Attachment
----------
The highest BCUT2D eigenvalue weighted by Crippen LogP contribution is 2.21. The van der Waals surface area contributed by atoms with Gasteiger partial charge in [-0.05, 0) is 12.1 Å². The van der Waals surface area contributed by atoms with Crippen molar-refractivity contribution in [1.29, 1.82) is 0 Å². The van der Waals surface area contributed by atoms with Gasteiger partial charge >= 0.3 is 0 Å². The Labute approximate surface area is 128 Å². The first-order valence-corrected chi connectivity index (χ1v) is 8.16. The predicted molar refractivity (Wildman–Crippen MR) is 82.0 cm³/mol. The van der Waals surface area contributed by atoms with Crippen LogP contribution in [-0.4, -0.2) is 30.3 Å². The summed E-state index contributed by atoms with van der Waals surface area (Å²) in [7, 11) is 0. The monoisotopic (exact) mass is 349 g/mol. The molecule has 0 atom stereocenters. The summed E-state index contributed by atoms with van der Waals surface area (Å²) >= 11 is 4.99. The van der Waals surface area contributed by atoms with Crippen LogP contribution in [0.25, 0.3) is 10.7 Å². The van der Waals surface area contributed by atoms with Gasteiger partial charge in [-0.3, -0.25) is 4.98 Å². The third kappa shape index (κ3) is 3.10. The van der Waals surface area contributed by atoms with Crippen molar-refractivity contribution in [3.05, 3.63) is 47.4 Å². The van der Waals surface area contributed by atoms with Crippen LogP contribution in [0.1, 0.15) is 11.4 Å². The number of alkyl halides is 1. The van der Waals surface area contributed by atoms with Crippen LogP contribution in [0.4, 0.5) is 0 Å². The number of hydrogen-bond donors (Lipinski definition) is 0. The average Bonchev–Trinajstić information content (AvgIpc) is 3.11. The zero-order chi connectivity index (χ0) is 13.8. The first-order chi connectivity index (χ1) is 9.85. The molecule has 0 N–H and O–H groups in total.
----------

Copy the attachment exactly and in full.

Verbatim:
The highest BCUT2D eigenvalue weighted by Crippen LogP contribution is 2.21. The van der Waals surface area contributed by atoms with Gasteiger partial charge in [-0.05, 0) is 12.1 Å². The van der Waals surface area contributed by atoms with Crippen molar-refractivity contribution in [1.29, 1.82) is 0 Å². The van der Waals surface area contributed by atoms with Gasteiger partial charge >= 0.3 is 0 Å². The Labute approximate surface area is 128 Å². The first-order valence-corrected chi connectivity index (χ1v) is 8.16. The predicted molar refractivity (Wildman–Crippen MR) is 82.0 cm³/mol. The van der Waals surface area contributed by atoms with Crippen LogP contribution in [-0.4, -0.2) is 30.3 Å². The summed E-state index contributed by atoms with van der Waals surface area (Å²) in [7, 11) is 0. The monoisotopic (exact) mass is 349 g/mol. The molecule has 0 atom stereocenters. The summed E-state index contributed by atoms with van der Waals surface area (Å²) >= 11 is 4.99. The van der Waals surface area contributed by atoms with Crippen LogP contribution in [0.25, 0.3) is 10.7 Å². The van der Waals surface area contributed by atoms with Gasteiger partial charge in [-0.3, -0.25) is 4.98 Å². The third kappa shape index (κ3) is 3.10. The van der Waals surface area contributed by atoms with Crippen molar-refractivity contribution in [3.05, 3.63) is 47.4 Å². The van der Waals surface area contributed by atoms with Crippen LogP contribution in [0.1, 0.15) is 11.4 Å². The number of alkyl halides is 1. The van der Waals surface area contributed by atoms with Crippen LogP contribution in [0.4, 0.5) is 0 Å². The number of hydrogen-bond donors (Lipinski definition) is 0. The average Bonchev–Trinajstić information content (AvgIpc) is 3.11. The zero-order chi connectivity index (χ0) is 13.8. The first-order chi connectivity index (χ1) is 9.85. The molecule has 0 N–H and O–H groups in total.